WASHINGTON — Boeing is scrapping a contract with satellite-internet startup Global IP for a geostationary satellite, citing the startup’s inability to finance the satellite.
“Boeing is terminating the Global IP satellite contract for reasons of default for nonpayment,” the company said in a Dec. 7 statement to SpaceNews.
Boeing’s decision to cancel Global IP’s contract for the Gisat-1 satellite, first reported Dec. 6 by The Wall Street Journal, came after the newspaper reported last week that Global IP was being funded, and allegedly controlled, by a Chinese state-owned entity. Global IP’s founders, who left the company, said in a lawsuit filed earlier this year that they were concerned the Chinese government could gain access to sensitive, export-controlled technologies through the Boeing contract. Global IP’s current CEO, Bahram Pourman, denies the company is controlled by China, according to The Wall Street Journal.
Global IP did not respond to calls or emails.
“As a global company, Boeing undertakes rigorous measures to comply with US export regulations and protect national interests,” Boeing said. “Boeing has consulted with the U.S. Commerce Dept. regarding export licensing for the Global IP transaction and will continue to work closely with Commerce officials to ensure appropriate protection of satellite technology.”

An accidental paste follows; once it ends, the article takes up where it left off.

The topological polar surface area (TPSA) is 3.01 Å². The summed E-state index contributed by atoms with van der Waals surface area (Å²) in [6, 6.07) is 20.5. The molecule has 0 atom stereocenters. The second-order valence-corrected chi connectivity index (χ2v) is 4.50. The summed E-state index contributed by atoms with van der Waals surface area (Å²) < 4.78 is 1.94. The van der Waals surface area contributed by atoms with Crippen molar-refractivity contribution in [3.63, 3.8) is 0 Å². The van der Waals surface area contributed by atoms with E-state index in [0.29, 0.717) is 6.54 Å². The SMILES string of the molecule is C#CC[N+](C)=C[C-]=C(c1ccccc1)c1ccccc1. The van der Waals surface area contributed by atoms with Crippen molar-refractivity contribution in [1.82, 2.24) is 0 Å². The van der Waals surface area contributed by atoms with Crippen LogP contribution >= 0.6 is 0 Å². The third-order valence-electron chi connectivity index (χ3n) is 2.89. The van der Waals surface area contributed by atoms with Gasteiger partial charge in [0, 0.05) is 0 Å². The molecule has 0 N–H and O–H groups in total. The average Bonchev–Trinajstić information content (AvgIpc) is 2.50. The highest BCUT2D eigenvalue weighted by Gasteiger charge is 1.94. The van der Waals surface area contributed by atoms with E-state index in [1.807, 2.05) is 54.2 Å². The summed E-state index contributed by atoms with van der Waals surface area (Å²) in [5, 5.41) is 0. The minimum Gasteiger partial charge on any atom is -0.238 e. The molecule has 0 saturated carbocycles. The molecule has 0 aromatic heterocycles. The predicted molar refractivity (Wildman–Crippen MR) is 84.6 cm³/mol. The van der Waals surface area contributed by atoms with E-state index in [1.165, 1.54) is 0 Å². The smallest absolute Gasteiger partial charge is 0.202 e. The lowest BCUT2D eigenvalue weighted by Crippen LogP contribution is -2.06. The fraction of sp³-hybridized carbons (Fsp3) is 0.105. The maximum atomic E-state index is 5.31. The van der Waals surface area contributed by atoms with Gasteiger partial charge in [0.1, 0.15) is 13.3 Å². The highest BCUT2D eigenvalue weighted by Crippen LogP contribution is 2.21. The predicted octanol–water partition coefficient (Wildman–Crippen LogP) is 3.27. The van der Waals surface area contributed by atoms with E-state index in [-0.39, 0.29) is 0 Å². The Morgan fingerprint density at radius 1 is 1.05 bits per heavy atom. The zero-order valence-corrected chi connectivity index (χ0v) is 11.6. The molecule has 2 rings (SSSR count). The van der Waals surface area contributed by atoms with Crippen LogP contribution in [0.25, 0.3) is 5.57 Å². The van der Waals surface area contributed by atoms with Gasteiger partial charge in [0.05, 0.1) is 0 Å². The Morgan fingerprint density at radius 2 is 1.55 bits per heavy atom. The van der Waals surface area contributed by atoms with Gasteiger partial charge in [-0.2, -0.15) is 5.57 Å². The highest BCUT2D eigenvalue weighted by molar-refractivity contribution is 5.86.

Boeing declined to comment on what will happen to the satellite, which was initially planned for a launch this year on a SpaceX Falcon 9 rocket. SpaceX did not respond to questions regarding the status of its contract with Global IP. SpaceX still lists Global IP on its manifest, though the mission had slipped from 2018 before the Wall Street Journal published its Dec. 4 story on Global IP.
Global IP ordered Gisat-1 from Boeing in September 2016. The 150-Gbps Ka-band satellite was designed to provide internet services across Africa starting in 2019.